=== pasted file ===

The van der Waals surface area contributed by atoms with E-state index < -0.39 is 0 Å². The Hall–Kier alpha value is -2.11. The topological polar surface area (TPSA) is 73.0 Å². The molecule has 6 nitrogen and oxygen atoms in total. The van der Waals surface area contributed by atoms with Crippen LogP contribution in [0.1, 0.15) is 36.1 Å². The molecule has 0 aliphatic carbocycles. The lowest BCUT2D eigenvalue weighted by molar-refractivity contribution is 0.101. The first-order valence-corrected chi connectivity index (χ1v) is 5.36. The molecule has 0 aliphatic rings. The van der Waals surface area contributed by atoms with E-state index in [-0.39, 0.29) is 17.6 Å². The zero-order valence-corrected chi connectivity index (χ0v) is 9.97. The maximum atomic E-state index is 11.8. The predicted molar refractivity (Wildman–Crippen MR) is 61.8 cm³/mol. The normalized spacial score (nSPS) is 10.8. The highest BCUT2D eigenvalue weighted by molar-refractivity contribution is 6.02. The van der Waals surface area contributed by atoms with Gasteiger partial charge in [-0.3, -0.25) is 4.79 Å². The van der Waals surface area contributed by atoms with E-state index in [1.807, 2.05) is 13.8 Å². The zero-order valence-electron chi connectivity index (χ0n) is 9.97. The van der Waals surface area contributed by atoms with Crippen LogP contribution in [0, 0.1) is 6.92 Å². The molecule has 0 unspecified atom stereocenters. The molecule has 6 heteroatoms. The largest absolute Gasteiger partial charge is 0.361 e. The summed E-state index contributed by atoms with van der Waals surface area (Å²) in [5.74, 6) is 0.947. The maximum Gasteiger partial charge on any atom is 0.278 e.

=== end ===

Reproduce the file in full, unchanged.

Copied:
The van der Waals surface area contributed by atoms with E-state index < -0.39 is 0 Å². The Hall–Kier alpha value is -2.11. The topological polar surface area (TPSA) is 73.0 Å². The molecule has 6 nitrogen and oxygen atoms in total. The van der Waals surface area contributed by atoms with Crippen LogP contribution in [0.1, 0.15) is 36.1 Å². The molecule has 0 aliphatic carbocycles. The lowest BCUT2D eigenvalue weighted by molar-refractivity contribution is 0.101. The first-order valence-corrected chi connectivity index (χ1v) is 5.36. The molecule has 0 aliphatic rings. The van der Waals surface area contributed by atoms with E-state index in [-0.39, 0.29) is 17.6 Å². The zero-order valence-corrected chi connectivity index (χ0v) is 9.97. The maximum atomic E-state index is 11.8. The predicted molar refractivity (Wildman–Crippen MR) is 61.8 cm³/mol. The normalized spacial score (nSPS) is 10.8. The highest BCUT2D eigenvalue weighted by molar-refractivity contribution is 6.02. The van der Waals surface area contributed by atoms with Gasteiger partial charge in [-0.3, -0.25) is 4.79 Å². The van der Waals surface area contributed by atoms with E-state index in [1.807, 2.05) is 13.8 Å². The zero-order valence-electron chi connectivity index (χ0n) is 9.97. The van der Waals surface area contributed by atoms with Crippen LogP contribution in [0, 0.1) is 6.92 Å². The molecule has 0 unspecified atom stereocenters. The molecule has 6 heteroatoms. The largest absolute Gasteiger partial charge is 0.361 e. The summed E-state index contributed by atoms with van der Waals surface area (Å²) in [5.74, 6) is 0.947. The maximum Gasteiger partial charge on any atom is 0.278 e.